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Cars cheaper than public transport?

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Author Topic: Cars cheaper than public transport?  (Read 102 times)
Calandale
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« on: July 26, 2014, 11:48:45 am »

Oddly enough, for my prior work usage, driving a private car was CHEAPER than
taking the bus to work every day. I'm including all costs - including the purchase
price of the auto, repair costs, and gas. A bus pass runs about $20 a week, whilst
the drive was very short (and the car very cheap). This didn't apply to me, because
work paid for the bus pass, but it's shocking to think that one person driving a
(not terribly efficient) car could get by more cheaply than taking public transit.

Something seems very wrong.
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usrlocal
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« Reply #1 on: July 26, 2014, 11:59:27 am »

Other costs too: insurance, parking. Here in Lower Canuckistan it's very expensive to own and maintain a car. Our horrendous potholes don't help.
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Calandale
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« Reply #2 on: July 26, 2014, 12:06:13 pm »

Insurance was counted in. I paid very little. AZ is cheap if you basically don't drive.

I was in the car for maybe 10 mins a day. Tiny little drive - but the walk to and from
the bus (which took about the same amount of time) was 40 mins. Free parking.

Getting in an accident probably changed the economics though. Insurance would have
gone up, and repairs were going to be a pain.
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rstites25
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« Reply #3 on: July 26, 2014, 12:11:33 pm »

Oddly enough, for my prior work usage, driving a private car was CHEAPER than
taking the bus to work every day. I'm including all costs - including the purchase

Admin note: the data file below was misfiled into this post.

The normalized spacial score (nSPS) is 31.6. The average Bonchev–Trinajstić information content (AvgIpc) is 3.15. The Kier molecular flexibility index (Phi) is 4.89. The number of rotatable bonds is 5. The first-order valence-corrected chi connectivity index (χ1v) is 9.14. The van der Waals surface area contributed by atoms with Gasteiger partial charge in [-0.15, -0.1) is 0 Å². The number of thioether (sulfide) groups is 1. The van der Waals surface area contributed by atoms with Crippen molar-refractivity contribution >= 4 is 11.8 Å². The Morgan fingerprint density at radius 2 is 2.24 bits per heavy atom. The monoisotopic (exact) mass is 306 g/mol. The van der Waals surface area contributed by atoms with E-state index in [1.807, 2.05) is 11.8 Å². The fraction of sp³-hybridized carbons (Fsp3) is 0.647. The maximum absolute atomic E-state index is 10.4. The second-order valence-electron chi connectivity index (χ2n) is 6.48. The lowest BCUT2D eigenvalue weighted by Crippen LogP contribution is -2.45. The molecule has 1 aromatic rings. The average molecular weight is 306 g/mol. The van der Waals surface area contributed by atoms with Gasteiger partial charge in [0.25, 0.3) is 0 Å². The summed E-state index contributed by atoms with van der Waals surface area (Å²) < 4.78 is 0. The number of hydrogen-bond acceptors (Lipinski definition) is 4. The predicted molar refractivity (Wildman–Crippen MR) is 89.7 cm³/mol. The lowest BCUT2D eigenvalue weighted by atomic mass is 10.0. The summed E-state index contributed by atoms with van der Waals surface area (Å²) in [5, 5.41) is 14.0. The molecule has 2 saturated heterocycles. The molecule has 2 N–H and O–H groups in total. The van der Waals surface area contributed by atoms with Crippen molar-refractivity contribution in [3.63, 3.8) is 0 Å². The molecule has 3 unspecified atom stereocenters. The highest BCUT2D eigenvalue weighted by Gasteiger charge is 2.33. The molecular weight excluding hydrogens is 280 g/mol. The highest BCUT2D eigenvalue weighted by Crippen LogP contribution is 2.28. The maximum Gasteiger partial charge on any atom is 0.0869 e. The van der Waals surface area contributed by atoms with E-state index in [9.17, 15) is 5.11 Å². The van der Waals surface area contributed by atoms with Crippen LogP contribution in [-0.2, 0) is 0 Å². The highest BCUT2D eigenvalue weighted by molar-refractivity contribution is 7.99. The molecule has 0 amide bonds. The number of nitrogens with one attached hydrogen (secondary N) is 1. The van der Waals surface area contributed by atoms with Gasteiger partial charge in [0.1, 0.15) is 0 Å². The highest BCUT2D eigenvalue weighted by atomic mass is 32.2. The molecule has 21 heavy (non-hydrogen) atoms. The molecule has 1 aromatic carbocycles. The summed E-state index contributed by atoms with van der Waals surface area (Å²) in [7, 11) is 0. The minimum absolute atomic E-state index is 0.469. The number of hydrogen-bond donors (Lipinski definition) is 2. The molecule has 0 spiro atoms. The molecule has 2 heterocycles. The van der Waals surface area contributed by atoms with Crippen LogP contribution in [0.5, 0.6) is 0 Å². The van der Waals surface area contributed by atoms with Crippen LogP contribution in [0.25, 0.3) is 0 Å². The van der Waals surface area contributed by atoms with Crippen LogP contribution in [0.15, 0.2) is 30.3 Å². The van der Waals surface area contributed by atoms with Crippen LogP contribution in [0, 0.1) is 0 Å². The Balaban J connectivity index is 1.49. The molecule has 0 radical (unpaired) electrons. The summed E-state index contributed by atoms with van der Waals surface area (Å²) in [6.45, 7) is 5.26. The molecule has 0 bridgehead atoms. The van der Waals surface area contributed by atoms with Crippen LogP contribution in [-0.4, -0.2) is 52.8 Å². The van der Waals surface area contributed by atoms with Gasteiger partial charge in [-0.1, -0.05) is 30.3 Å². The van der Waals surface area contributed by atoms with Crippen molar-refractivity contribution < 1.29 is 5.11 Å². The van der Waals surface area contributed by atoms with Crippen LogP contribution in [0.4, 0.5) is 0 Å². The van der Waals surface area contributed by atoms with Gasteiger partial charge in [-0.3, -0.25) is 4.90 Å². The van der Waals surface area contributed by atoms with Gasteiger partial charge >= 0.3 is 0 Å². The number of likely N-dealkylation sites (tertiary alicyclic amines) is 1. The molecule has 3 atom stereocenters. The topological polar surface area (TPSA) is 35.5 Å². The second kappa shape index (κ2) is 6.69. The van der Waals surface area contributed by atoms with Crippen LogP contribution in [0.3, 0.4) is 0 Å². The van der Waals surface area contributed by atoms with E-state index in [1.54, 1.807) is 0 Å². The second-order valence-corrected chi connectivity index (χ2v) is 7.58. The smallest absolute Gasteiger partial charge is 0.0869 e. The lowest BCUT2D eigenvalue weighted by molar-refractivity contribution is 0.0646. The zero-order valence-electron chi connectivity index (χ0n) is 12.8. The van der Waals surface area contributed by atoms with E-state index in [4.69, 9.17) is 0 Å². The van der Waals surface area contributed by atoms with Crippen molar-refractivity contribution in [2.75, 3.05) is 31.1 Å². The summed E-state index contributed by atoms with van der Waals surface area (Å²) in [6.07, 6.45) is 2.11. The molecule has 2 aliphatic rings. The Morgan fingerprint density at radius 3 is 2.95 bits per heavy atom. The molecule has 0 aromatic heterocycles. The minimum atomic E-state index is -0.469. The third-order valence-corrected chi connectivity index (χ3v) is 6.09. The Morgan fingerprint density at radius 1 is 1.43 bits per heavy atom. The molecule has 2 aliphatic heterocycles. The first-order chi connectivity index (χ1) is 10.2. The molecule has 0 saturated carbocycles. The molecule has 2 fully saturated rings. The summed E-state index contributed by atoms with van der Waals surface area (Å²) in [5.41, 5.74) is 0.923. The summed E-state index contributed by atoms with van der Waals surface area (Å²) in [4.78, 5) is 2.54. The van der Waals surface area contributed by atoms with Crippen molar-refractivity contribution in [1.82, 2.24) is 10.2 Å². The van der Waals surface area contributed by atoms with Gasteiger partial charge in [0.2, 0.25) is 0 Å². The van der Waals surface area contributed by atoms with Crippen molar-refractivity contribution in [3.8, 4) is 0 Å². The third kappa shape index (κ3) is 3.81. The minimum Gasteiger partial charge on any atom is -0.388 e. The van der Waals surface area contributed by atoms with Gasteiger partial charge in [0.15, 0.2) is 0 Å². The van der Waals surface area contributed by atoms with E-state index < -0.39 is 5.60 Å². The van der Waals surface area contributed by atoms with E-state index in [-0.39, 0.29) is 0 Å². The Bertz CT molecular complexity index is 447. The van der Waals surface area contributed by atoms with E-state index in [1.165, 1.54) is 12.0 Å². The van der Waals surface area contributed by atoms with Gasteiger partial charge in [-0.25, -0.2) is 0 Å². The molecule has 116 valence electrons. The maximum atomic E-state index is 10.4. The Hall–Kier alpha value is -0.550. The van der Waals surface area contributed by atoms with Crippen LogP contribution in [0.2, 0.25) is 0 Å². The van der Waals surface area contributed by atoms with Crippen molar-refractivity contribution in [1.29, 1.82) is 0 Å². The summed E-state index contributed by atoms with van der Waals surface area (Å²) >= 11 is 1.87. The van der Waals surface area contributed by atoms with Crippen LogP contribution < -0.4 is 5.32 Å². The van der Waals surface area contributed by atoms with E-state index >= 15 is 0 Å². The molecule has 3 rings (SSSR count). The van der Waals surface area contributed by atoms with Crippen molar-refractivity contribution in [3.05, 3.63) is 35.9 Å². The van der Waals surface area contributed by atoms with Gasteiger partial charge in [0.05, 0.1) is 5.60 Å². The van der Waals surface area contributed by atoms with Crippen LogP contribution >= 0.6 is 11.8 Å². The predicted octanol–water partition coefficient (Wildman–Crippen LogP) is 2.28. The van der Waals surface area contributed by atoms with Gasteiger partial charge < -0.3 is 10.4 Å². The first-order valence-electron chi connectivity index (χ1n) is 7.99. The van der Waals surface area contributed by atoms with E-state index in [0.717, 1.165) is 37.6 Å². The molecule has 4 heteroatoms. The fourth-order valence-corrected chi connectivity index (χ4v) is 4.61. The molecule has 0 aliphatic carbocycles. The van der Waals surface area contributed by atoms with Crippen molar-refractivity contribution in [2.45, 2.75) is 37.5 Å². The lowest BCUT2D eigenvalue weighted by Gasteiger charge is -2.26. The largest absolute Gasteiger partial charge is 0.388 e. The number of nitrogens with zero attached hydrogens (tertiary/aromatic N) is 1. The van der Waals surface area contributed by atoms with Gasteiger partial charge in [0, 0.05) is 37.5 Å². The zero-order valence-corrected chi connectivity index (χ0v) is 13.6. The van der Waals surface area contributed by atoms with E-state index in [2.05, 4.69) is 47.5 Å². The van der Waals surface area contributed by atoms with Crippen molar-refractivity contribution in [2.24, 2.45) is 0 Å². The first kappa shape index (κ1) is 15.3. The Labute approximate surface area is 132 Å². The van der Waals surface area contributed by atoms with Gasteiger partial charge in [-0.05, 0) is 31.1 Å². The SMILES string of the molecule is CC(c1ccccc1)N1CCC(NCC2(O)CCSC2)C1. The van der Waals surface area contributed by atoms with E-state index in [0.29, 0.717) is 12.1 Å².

price of the auto, repair costs, and gas. A bus pass runs about $20 a week, whilst
the drive was very short (and the car very cheap). This didn't apply to me, because
work paid for the bus pass, but it's shocking to think that one person driving a
(not terribly efficient) car could get by more cheaply than taking public transit.

Something seems very wrong.

With a flat bus fee, a person like you, who was only going a short distance, was subsidizing all the people who were utilizing the bus to travel much farther. With that particular pricing scheme and those particular circumstances the outcome seems about right.

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Calandale
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« Reply #4 on: July 26, 2014, 12:45:36 pm »

I guess. I just feel like I'm often subsidizing huge empty buses more
than I am actual transportation.

Some of the routes have infrequent, and not terribly well filled buses.
Wish they could use smaller vans, more often. But, it is likely that
the driver is too large an expense; and they need the bigger bus for
a couple trips a day.
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rstites25
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« Reply #5 on: July 26, 2014, 12:52:41 pm »

Usually it's taxpayers doing the subsiding if there are a lot of empty busses.
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